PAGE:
This year I read it with my third grade lunch-bunch/book club. One of the students in this group is a child with autism. Like many children with autism he is a very literal thinker. Only a few pages into the book he was going crazy with how "dumb" Tricia, the main character is. "Why doesn't she just try harder?" he exclaimed with frustration. "Stop drawing and start working! If I was her father I wouldn't let her draw anymore, I'd lock her in her room until she started reading!"
No matter what I said to him, or what his sympathetic peers said to him, we couldn't convince him that Tricia wasn't dumb just because she couldn't read. One third grader even got into the concept of right brain and left brain and how people have different strengths but he wouldn't let it go. "Whatever," he replied, "My brain doesn't work like that. Everyone just has one brain and it's either smart or dumb."
I think I died a little inside.
I'm also a huge fan of the book Mindset by Carol Dweck, and my school has put a significant emphasis on adapting the culture of Mindset into our daily work. We actively work on embedding Dweck's theory into our routines, our teacher language, and how we talk to kids about their work. Most of our students get embrace the culture.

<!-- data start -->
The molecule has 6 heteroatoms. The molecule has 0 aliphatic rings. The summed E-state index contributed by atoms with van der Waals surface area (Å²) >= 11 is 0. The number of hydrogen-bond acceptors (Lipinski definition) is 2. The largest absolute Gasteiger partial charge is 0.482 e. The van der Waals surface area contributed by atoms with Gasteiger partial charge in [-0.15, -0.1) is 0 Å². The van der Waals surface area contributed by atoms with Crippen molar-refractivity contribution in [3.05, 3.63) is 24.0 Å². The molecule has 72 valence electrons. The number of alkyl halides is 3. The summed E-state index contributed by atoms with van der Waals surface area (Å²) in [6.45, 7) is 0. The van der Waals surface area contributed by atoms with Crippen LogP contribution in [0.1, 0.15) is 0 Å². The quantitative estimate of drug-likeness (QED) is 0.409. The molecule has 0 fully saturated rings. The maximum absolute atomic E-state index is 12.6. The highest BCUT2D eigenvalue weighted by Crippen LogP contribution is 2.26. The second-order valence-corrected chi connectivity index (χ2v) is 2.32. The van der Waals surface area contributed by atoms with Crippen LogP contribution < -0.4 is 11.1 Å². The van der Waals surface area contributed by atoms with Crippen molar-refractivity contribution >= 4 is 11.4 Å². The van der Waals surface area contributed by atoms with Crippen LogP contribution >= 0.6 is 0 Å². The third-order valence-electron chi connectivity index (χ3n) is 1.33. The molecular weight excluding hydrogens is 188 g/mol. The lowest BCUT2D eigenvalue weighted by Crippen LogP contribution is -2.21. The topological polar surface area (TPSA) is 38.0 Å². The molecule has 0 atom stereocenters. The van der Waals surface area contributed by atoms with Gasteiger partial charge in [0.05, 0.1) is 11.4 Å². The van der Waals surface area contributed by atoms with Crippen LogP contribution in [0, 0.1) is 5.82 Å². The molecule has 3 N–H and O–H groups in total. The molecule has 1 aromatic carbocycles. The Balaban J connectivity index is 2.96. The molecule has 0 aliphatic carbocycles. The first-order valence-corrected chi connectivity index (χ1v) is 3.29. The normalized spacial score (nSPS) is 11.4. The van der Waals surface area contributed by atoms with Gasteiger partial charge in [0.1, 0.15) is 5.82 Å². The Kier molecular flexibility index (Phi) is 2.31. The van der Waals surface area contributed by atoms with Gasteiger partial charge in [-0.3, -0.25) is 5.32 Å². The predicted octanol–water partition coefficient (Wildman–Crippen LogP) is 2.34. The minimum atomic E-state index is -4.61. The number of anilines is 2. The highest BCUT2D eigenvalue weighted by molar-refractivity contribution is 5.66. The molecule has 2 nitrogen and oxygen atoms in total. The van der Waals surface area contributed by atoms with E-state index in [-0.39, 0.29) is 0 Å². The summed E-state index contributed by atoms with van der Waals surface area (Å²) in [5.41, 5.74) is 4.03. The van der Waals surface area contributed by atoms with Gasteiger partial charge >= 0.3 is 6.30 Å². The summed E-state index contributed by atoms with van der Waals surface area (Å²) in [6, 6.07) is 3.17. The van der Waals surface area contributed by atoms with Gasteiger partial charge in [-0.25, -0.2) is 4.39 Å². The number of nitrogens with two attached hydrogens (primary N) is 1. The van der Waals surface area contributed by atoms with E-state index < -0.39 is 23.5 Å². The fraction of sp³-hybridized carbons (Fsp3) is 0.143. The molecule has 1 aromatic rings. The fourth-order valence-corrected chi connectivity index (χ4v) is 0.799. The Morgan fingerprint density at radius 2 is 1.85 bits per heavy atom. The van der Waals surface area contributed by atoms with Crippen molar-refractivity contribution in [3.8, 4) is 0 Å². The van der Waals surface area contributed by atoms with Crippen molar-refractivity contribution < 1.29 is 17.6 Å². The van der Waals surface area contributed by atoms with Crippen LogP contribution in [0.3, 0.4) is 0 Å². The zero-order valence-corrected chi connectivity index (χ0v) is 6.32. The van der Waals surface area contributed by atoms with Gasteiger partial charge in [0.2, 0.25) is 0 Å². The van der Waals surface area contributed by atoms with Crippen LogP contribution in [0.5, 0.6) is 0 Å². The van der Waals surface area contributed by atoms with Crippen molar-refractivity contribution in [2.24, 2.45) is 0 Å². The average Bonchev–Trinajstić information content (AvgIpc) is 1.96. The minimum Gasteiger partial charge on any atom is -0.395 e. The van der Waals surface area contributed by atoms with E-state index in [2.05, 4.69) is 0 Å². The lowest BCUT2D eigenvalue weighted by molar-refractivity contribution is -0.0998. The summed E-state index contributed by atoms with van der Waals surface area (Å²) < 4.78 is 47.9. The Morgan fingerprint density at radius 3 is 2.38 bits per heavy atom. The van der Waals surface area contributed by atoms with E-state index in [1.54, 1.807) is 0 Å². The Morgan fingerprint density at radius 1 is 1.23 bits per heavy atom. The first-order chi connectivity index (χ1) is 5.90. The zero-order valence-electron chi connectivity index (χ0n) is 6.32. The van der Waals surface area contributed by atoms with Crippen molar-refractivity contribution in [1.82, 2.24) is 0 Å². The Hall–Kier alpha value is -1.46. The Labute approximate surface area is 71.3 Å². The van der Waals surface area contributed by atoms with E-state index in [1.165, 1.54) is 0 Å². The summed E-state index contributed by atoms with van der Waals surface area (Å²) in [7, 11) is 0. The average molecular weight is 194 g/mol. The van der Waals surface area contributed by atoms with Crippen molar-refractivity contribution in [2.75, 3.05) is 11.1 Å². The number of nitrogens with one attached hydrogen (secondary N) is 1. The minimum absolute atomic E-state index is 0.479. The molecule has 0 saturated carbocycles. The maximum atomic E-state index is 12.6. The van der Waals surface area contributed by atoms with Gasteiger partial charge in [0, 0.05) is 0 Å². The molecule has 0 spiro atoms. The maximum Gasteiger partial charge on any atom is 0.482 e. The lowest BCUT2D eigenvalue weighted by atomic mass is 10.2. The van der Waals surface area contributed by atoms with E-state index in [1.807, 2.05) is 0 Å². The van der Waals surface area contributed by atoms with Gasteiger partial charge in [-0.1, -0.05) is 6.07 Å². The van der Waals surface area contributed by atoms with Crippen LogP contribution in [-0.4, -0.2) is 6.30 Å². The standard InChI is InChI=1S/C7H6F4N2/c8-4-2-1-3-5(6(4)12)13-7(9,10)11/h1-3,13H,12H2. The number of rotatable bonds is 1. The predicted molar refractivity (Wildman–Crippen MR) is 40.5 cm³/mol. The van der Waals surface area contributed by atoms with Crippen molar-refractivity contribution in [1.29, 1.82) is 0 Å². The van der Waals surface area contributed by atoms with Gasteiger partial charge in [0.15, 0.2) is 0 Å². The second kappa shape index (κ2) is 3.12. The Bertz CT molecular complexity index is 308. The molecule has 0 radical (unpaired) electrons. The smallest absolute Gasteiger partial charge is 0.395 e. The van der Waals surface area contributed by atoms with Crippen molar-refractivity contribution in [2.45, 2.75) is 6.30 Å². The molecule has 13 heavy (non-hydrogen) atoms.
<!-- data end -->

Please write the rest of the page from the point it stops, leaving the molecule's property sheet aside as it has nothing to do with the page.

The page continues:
My friend that day did not. In fact he was so upset about the book he told me he didn't want to come to lunch bunch with me anymore if we were going to read a book about "dumb kids". This kills me because it is a conversation we need to keep having, especially to encourage empathy with the other friends in the class. I have a feeling we will be building slow, baby steps towards breaking down the black or white thinking around intelligence, but I'm determined we can get there. More open and honest conversations about books- more character talks- more books with surprising twists to character development- but we can do it.
|My moment with Patrica Palacco|
*If you aren't familiar with the story it is about a young girl who loves to draw but struggles with reading. She tries to hide her reading difficulties but she believes she is dumb because of them. Once a teacher intervenes and helps her read and begins to see herself as a reader. The best part? (spoiler alert?) The ending reveals that it is a true story about Patricia Palacco herself. I love watching children's faces when they realize that it's true.